Rigidity and toughness, combined with a mirror-like polish, are desired traits when it comes to refinishing fine furniture. Layer upon layer of stain and varnish must be carefully applied to create just such a desired result.
While this may be the result one might hope for when dealing with elegant furniture, it is much less constructive and productive when it comes to the human mind.
Since birth, perpetually and quite unconsciously, our brains have been fed a slew of sensory input. Our minds analyze and assign meaning to each and every sensory input which, like the furniture veneer, create layer upon layer of notions, biases, and beliefs.
Most of us accept what we believe to be true because our old beliefs continually validate our experience of the world through a process known as Confirmation Bias.
Confirmation bias also called confirmatory bias or myside bias, is the tendency to search for, interpret, favor, and recall information in a way that confirms one’s preexisting beliefs or hypotheses.
The subconscious mind makes no distinction as to whether or not our reasonings or deductions are based on a solid foundation of logic. Like a computer hard drive, it’s primary function is simply to store the information we input to it regardless of its truth or validity.
Thus, if we have previously made an incorrect analysis of some inputted data then any future input data, filtered through this faulty analysis, will, in turn, be distorted and misrepresented. Basically, a falsehood will perpetuate another falsehood.
Much as it is with broken computer code. Regardless of the variables, if the computer code is flawed so too will the output be erroneous.
Lacking any meaningful checks and balances, most of us remain woefully ignorant of this fact.
The moral of the story being, “Don’t believe everything you think.”
Hand in hand with confirmation bias I soon discovered another mental flaw when I began to seek out a greater level of inner awareness. Unconsciously, I found myself responding judgementally toward others in an almost knee-jerk fashion.
If I saw an overweight person eating at the mall, I felt appalled, If I noticed that a person was poorly dressed I immediately questioned his work ethic and self-worth.
I knew nothing of these people’s particular circumstances or why they were the way they were. What I did know was that I felt ashamed and embarrassed for so quickly reverting to these cliche stereotypes.
I reasoned quick enough that these negative thoughts were arising entirely unguarded from my subconscious mind. Both unconsciously and consciously I had allowed my mind to create its own myriad of negative links. More specifically, neurological associations.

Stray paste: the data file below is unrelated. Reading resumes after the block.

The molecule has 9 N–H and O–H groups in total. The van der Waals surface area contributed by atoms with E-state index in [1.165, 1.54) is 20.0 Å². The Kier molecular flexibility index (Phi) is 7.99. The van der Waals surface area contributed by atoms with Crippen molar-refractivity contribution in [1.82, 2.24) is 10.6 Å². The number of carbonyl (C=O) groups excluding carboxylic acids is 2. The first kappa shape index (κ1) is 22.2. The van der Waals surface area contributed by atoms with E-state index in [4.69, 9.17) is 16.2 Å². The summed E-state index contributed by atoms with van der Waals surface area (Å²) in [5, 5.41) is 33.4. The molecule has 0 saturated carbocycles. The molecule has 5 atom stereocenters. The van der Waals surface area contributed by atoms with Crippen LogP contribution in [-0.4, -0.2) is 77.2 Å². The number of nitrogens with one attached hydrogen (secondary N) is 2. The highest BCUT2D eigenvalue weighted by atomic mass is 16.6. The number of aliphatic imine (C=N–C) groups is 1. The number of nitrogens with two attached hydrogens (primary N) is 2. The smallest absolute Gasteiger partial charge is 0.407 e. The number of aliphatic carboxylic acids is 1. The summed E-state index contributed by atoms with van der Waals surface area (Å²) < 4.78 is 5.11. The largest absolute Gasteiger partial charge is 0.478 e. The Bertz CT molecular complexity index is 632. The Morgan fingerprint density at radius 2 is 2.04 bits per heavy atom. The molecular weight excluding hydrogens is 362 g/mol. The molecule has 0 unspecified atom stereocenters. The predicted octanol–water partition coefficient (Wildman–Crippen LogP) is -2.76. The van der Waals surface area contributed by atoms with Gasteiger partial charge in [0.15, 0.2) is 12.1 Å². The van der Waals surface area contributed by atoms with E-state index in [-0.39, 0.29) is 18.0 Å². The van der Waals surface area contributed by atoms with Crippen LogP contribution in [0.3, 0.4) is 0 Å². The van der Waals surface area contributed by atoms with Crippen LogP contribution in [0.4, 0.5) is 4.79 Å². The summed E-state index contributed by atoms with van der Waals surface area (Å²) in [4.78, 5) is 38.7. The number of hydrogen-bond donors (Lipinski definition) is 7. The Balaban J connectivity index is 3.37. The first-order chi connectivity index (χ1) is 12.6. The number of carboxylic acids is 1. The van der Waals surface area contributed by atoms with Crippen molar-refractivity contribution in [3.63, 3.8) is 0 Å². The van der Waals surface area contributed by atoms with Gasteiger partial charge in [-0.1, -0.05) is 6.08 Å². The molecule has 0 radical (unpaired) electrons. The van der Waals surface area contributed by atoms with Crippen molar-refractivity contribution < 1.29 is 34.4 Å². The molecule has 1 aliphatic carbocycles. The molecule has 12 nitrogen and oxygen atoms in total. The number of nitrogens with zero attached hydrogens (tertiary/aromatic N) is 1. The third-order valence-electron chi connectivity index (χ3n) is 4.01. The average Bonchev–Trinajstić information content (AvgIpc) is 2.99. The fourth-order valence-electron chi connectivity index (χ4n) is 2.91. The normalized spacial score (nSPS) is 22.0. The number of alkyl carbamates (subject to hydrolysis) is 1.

“Nothing can harm you as much as your own thoughts unguarded.”
Pushing Our Boundaries
I realized then that if I ever truly wanted to feel at peace with others, I first had to find peace within myself.
This required a reanalysis of my every thought, belief, and assumption.
This required a wholesale mental review of not only my personal relationships but indeed my professional ones as well.
For many of us, an external conflict in the workplace or with an extended family member results in a stressful inner conflict. That argumentative boss or unyielding relative can cause excessive mental anxiety that quickly transmutes into physical illness or even disease.
Still, others develop harmful habits such as alcohol or drugs in an effort to better cope with certain people and circumstances. This self- destructive behavior only serves to exacerbate troubling situations compounding mental or physical ill health.
Design Your Own Peace Practice
Over time, I developed what I refer to now as “A Daily Peace Practice” This type of personal practice can include but is not restricted to disciplines such as yoga, tai chi, qigong, martial arts, pilates, and meditation.
Such self-awareness techniques can greatly reduce one’s dependency on drugs and alcohol as the desire to intoxicate the mind decreases correspondingly to ones rising level of inner awareness.
Learning to acknowledge and understand our thoughts is the first step in empowering our minds. Doing so allows us to better distinguish between those furthering our goals and those holding us back.
You Are Not Your Thoughts
Too often we think of our thoughts as being somehow real, concrete and tangible when in fact they are self-created illusions of our own minds. The only reality they possess is the reality that we ourselves assign to them.
Leave your front door and your back door open. Allow your thoughts to come and go. Just don’t serve them tea.
By adopting one or two self-awareness practices not only will you significantly reduce your stress levels, but your sense of peace, calm and groundedness will increase dramatically.
At the outset, you should fully expect these new methodologies to be challenging and difficult to practice consistency. After all, you have spent an entire lifetime consciously and unconsciously training your brain to automatically react with set biases to any given stimuli.
This steady hardwiring of our brains has resulted in reactive rather than proactive responses. Like Pavlov’s Dogs, we have unwittingly disciplined ourselves to answer the bell without any conscious thought at all.
The lights are on be we aren’t present.
Having relinquished our thought responses to the subconscious minds we have become blinded. Totally unaware as to what is initiating our every thought and action. Left in the unenviable position of being mastered by our minds rather than being the mastering our minds.
“The mind is a wonderful servant, but a terrible master.”
Incorporating your own Daily Peace Practice into your daily routine you’ll learn to direct your thoughts rather than having your thoughts direct you. As you increasingly feel more at peace with yourself, you will inevitably become more at peace with others.
Your light will encourage others to come out of their own darkness.